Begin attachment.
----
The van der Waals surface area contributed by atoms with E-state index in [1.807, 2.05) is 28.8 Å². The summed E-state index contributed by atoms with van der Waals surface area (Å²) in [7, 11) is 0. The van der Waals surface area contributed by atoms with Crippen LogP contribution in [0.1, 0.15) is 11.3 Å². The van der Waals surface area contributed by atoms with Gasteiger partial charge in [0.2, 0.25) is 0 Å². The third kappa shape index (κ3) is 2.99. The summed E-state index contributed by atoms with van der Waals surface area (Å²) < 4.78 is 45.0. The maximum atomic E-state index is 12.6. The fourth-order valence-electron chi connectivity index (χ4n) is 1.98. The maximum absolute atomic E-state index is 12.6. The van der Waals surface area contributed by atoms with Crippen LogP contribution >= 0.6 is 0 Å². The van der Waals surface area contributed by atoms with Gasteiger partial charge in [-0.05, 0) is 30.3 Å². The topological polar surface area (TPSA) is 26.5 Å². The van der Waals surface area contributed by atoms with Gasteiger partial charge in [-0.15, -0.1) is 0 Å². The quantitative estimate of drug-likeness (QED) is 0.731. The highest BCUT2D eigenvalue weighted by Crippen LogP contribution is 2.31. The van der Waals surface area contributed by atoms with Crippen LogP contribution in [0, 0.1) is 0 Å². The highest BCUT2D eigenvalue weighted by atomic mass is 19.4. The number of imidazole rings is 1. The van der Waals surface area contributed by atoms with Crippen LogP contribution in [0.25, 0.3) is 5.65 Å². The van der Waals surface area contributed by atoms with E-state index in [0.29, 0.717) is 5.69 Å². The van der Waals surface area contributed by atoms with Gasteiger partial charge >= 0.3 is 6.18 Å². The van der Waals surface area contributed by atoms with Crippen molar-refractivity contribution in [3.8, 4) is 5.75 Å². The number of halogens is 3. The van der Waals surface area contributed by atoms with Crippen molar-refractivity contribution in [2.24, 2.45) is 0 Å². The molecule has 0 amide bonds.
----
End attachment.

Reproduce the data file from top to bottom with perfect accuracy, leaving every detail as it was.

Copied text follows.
The van der Waals surface area contributed by atoms with E-state index in [1.807, 2.05) is 28.8 Å². The summed E-state index contributed by atoms with van der Waals surface area (Å²) in [7, 11) is 0. The van der Waals surface area contributed by atoms with Crippen LogP contribution in [0.1, 0.15) is 11.3 Å². The van der Waals surface area contributed by atoms with Gasteiger partial charge in [0.2, 0.25) is 0 Å². The third kappa shape index (κ3) is 2.99. The summed E-state index contributed by atoms with van der Waals surface area (Å²) < 4.78 is 45.0. The maximum atomic E-state index is 12.6. The fourth-order valence-electron chi connectivity index (χ4n) is 1.98. The maximum absolute atomic E-state index is 12.6. The van der Waals surface area contributed by atoms with Crippen LogP contribution >= 0.6 is 0 Å². The van der Waals surface area contributed by atoms with Gasteiger partial charge in [-0.05, 0) is 30.3 Å². The topological polar surface area (TPSA) is 26.5 Å². The van der Waals surface area contributed by atoms with Gasteiger partial charge in [-0.15, -0.1) is 0 Å². The quantitative estimate of drug-likeness (QED) is 0.731. The highest BCUT2D eigenvalue weighted by Crippen LogP contribution is 2.31. The van der Waals surface area contributed by atoms with Crippen LogP contribution in [0, 0.1) is 0 Å². The highest BCUT2D eigenvalue weighted by atomic mass is 19.4. The number of imidazole rings is 1. The van der Waals surface area contributed by atoms with Crippen LogP contribution in [0.25, 0.3) is 5.65 Å². The van der Waals surface area contributed by atoms with E-state index in [0.29, 0.717) is 5.69 Å². The van der Waals surface area contributed by atoms with Gasteiger partial charge >= 0.3 is 6.18 Å². The van der Waals surface area contributed by atoms with Crippen molar-refractivity contribution in [3.8, 4) is 5.75 Å². The number of halogens is 3. The van der Waals surface area contributed by atoms with Crippen molar-refractivity contribution in [2.24, 2.45) is 0 Å². The molecule has 0 amide bonds.